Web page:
With Sunday's Redskins-Bucs game blacked out locally in the Tampa Bay area, fans will miss out on an opportunity to see one of the brightest young stars of the game in Washington quarterback Robert Griffin III
Griffin III has been nothing short of spectacular through his first three professional games, completing better than 67 percent of his passes, while throwing for nearly 800 yards, four touchdowns and just one interception.
Oh, and he's ran for another 209 yards and three touchdowns.
In short, the Bucs defense will have their hands full with the Heisman Trophy-winning signal caller throughout the afternoon.
With that, let's take a closer look at the keys for the Bucs to succeed in Sunday's game.
Play disciplined defense
This is a classic matchup between two teams with opposite strengths.
The Redskins have the second-best rushing attack in the league, averaging 180.7 yards per game on the ground. Meanwhile, the Bucs come in with the NFL's best rush defense, surrendering just 47.3 yards per contest.
RGIII's athletic ability is well-documented and something the Bucs have surely game planned for throughout the week. However, running back Alfred Morris has shown himself to be equally worthy of extra attention by opposing defenses, as he has rushed for 263 yards and three touchdowns this season.
If the Bucs can remained disciplined and control the line of scrimmage, it could force the 'Skins to become one-dimensional offensively, thus putting RGIII in a position where he has to beat them with his arm.
Prevent "chunk yards" on defense; look for opportunities to strike downfield on offense
The Redskins offense is capable of putting up points with relative ease, scoring an NFL-best 33 points per game. Conversely, their defense has shown itself incapable of preventing being scored against, allowing an NFL-worst 33.7 points per game.
In fact, the 'Skins have allowed 16 plays of 20-plus yards and four plays of 40-plus yards already this season. However, the Bucs have allowed 17 and five, respectively.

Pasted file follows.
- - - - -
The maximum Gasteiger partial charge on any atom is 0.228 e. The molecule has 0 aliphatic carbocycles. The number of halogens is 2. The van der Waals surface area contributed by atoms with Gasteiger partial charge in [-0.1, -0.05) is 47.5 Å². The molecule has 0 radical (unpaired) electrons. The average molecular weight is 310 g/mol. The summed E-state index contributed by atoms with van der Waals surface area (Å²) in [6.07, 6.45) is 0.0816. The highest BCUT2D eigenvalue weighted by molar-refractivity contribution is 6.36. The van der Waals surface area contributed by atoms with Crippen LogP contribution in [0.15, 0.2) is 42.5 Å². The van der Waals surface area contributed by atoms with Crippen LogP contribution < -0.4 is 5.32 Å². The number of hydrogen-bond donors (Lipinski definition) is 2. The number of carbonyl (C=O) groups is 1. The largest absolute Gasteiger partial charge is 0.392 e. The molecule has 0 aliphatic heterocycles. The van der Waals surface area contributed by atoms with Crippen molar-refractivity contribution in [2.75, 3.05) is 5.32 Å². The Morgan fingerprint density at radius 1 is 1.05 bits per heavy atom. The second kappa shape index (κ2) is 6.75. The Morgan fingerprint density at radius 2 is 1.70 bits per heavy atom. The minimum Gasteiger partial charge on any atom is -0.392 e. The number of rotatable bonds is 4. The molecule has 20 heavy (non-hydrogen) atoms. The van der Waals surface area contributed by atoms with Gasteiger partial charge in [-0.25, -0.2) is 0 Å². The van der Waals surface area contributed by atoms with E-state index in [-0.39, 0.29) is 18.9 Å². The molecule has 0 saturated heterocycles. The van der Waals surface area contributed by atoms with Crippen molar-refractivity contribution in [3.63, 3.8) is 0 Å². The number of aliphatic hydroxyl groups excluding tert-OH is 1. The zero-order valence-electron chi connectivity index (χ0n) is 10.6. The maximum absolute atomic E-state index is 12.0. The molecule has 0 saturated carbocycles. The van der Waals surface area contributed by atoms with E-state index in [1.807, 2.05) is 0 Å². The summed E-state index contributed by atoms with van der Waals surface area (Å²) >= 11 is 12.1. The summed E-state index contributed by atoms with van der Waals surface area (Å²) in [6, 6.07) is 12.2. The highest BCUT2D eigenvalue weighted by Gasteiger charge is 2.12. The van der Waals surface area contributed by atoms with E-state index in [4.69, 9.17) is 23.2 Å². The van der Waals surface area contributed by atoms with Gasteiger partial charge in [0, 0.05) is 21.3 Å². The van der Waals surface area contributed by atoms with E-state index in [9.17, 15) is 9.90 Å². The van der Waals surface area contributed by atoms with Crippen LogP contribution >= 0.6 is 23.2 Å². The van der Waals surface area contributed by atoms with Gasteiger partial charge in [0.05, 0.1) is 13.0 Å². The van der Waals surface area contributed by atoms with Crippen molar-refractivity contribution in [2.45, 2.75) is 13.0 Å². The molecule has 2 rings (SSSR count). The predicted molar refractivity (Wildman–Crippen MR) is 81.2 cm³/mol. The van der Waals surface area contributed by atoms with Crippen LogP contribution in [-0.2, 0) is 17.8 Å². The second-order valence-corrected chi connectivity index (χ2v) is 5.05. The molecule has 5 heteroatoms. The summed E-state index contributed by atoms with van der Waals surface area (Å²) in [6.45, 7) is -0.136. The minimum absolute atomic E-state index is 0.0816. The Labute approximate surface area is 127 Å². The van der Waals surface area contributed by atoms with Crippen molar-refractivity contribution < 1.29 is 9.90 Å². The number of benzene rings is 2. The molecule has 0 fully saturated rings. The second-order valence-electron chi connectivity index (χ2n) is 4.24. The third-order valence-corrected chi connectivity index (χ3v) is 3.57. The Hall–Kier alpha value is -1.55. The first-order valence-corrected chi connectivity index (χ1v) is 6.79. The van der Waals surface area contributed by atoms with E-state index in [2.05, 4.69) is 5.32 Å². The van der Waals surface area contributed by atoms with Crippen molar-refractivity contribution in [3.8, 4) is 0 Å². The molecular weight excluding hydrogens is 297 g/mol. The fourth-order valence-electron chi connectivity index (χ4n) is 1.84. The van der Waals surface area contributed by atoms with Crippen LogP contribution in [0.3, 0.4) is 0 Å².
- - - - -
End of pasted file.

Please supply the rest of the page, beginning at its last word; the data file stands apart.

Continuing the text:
Translation: take away the big play defensively, capitalize on big play opportunities offensively.
With much being made about Josh Freeman and his continued struggles with consistency, he could go a long way to making up for last weekend's disaster by hitting a few 'home runs' on Sunday.
Especially considering big-money receiver Vincent Jackson only caught one pass last week.
Effectively use both Doug Martin and LeGarrette Blount
Doug Martin has yet to provide the Bucs offense with much in the way of brilliance, averaging just 3.4 yards per carry and having scored only one touchdown on the ground.
The fans—and guard Carl Nicks—are clamoring for the Bucs to use more of LeGarrette Blount, who had a brief cameo appearance in last week's loss to Dallas and has only carried the ball seven times this season.
While the Bucs should be given credit for sticking to their game plan of pounding the rock, they shouldn't be content with only getting three yards at a time.
That is where Blount comes in.
The Bucs should look to mix in Blount and Martin, as both are complimentary to one another. Martin is quicker and more-agile, while Blount is a tougher, between-the-tackles type runner. And if during the course of the game one back gets hot, the Bucs should ride the wave of momentum as far as it'll take them.
Effectively using both could not only wear down the 'Skins defense, but would keep RGIII and the high-powered Washington offense off the field.
Protect quarterback Josh Freeman
As noted above, Freeman has struggled this season. Not only with consistency, but accuracy and mechanics, as well. Truth be told, a lot of that can be traced back to the performance of his offensive line.
Last week, Freeman was under constant assault by Dallas' defense, which led Freeman to rushing throws or attempting passes while fading or drifting in the pocket. A strong performance by the Bucs' running game would do wonders for alleviating pressure from Freeman's shoulders.
Not only that, but if the Bucs establish the run early, it could cause the 'Skins to put an extra man (or two) in the box, thus leaving receivers Mike Williams and Vincent Jackson alone on the outside and in position for quick strikes downfield.
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